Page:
Back in the truck, Kevin had cycled the cd changer onto some Snoop Dog, “Gin and Juice”, and we headed back to the party where all the girls were by now surely jumpy enough to be an easy target for a prank (and being a typical teenager, I was always looking for an opportunity).  Now…there are those times when a plan just comes off perfect.  It’s not all the time.  It’s not even most of the time.  Some of the time, you even fall flat, right into a pile of embarrassment.  But, if you don’t ever take risks, then you’ll never have a story to tell where all the planets align and you get to be a hero.  This day is one of those days where it all pans out so well that I won’t even try to take all the credit.  There were no cell phones, so I couldn’t call anyone inside to find out when a scary scene was coming up.  No matter.  When you don’t have enough information, you’re going off your gut, and the universe comes alongside and shows you the way.  And that makes success smell all the more sweet.  I had a plan, so we turn off the music a couple blocks away and pull up one house down so as to stay incognito.  I sneek up to the front door, not knowing that inside on the TV, another summoning of the Candy Man is under way.  Right as the fifth “Candy Man” is uttered by the soon-to-be new victim, I turn the knob, put my shoulder into the door, quickly throw it open, and burst into a dark living room while screaming at the top of my lungs.  As I get a few steps in, I stumble and fall to the floor, roll over onto my back and fake a seizure while clutching my chest with both hands.  By the time I hit the floor and start to twitch, my lower pitched scream is displaced by five or six higher pitched and much louder ones.  When the dust and laughter settle, I celebrate my second win of the first day of the rest of my life as I revel in the exasperation of my fairer friends as they accost me with “the nerve” to induce a mass heart attack.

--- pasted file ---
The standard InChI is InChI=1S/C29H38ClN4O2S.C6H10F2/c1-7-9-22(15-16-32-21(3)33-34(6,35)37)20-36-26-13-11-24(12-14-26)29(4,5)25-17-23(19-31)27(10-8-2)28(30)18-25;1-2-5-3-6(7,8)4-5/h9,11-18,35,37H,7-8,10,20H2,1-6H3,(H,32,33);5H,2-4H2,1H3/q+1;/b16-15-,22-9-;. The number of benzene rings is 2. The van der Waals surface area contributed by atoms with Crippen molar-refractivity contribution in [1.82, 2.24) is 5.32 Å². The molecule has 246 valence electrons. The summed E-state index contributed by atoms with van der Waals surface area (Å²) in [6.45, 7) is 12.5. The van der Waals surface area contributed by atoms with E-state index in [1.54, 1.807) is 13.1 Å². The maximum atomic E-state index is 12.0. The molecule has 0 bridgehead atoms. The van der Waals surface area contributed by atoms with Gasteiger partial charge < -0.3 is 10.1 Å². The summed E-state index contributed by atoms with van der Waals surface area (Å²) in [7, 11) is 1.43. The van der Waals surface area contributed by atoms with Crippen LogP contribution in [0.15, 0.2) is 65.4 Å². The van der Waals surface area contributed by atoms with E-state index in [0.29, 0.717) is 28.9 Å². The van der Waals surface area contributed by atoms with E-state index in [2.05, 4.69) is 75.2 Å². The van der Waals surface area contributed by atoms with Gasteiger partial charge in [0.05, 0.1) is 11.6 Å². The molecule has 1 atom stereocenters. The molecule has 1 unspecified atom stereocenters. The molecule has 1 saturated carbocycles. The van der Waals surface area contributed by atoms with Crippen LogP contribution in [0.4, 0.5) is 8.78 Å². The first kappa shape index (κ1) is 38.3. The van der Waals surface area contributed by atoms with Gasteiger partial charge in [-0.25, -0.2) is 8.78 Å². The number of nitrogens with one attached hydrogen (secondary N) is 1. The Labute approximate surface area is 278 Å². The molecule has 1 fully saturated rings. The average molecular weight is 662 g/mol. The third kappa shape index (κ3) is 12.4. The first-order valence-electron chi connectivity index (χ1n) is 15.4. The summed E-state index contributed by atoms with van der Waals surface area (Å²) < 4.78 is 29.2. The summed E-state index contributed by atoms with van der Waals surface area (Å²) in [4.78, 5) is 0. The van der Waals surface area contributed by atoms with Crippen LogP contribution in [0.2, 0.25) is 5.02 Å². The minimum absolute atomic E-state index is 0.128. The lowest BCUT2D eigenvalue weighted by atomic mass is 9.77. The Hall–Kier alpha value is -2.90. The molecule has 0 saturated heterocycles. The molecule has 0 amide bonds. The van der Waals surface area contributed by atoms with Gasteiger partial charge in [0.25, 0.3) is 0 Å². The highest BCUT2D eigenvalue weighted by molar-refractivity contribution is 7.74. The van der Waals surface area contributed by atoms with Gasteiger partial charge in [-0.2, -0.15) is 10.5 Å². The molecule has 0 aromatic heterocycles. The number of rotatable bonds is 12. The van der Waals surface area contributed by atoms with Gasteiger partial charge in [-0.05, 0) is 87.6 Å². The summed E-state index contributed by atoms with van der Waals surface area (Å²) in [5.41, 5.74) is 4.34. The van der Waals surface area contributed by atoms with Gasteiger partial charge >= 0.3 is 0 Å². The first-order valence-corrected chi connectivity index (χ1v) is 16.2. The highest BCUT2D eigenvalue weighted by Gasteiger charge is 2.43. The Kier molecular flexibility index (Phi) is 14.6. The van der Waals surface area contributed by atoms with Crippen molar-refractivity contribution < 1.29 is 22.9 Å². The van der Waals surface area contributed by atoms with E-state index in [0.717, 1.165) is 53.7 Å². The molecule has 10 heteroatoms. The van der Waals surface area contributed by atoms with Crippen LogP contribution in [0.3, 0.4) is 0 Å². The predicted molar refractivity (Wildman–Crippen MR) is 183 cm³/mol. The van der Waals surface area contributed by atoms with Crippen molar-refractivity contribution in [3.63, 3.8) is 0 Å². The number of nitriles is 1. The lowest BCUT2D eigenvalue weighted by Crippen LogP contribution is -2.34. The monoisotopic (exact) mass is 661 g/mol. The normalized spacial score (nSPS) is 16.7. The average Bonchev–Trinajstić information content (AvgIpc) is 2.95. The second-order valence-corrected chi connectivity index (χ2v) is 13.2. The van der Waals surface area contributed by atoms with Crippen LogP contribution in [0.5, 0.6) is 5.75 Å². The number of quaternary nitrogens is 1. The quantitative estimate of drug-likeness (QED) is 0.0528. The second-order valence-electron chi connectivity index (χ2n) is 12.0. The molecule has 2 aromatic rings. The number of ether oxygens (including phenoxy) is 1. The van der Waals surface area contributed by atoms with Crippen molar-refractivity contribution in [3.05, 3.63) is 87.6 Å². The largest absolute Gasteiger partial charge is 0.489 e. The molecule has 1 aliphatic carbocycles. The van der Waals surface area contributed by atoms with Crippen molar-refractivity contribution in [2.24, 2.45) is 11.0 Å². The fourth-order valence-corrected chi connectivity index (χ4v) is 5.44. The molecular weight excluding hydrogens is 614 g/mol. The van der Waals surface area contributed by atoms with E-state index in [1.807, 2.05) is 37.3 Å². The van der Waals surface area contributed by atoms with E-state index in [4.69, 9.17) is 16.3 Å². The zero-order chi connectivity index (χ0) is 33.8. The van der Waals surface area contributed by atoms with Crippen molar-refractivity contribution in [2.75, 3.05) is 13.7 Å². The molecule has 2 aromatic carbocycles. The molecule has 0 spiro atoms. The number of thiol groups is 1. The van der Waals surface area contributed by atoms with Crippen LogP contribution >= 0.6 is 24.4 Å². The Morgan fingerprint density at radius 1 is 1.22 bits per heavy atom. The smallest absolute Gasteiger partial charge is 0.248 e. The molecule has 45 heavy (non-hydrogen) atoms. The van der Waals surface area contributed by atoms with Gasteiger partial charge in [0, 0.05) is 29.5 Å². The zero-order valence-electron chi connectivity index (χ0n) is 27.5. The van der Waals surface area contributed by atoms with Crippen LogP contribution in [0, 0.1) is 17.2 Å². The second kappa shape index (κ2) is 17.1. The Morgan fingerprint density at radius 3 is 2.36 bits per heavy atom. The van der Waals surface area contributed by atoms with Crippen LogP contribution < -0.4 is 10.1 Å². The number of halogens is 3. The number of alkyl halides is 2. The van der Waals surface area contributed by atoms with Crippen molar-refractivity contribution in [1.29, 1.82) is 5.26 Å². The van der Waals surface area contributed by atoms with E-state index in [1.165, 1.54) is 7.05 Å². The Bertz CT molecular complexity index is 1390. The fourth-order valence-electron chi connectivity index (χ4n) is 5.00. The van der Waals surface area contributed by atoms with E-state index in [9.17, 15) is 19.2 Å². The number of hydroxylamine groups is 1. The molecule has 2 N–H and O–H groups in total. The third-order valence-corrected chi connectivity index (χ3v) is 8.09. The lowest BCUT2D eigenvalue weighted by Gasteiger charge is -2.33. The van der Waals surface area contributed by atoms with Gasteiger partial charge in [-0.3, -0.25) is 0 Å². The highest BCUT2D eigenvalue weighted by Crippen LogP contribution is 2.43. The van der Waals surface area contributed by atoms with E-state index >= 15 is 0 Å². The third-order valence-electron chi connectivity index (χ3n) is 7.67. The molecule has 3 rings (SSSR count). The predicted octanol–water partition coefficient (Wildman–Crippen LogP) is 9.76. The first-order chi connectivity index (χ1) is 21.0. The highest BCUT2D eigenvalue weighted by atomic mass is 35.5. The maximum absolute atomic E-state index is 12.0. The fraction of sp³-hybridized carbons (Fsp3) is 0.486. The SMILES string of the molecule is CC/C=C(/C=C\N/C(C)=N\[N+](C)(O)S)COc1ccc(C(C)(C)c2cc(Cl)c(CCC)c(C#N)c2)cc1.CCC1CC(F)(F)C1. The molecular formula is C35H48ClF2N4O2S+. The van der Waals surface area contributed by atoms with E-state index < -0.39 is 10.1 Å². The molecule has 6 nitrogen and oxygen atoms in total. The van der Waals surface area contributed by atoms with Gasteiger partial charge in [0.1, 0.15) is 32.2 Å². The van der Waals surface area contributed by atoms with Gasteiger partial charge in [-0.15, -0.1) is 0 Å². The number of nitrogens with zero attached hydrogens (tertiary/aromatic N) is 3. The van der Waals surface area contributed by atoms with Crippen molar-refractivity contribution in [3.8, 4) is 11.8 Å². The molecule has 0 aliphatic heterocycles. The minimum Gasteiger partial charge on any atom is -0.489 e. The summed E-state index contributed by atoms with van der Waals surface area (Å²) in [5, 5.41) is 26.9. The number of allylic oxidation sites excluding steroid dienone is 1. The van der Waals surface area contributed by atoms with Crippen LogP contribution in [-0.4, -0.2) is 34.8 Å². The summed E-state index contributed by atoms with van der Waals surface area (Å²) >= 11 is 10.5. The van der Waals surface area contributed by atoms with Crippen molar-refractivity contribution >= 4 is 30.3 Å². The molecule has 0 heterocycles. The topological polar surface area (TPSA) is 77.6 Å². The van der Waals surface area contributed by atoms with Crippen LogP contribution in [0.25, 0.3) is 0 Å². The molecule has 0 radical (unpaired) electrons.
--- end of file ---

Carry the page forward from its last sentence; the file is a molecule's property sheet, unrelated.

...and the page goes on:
I said it once and I’ll say it again.




About RealBlake

Blake is a Filmmaker, Writer, and Sports Media professional from Austin, TX. He studied Film Production and Advertising at UT Austin. When not supporting NBA Entertainment on live sports productions, he likes to train Krav Maga, travel, and collaborate with other creatives on visual storytelling in the film/TV medium.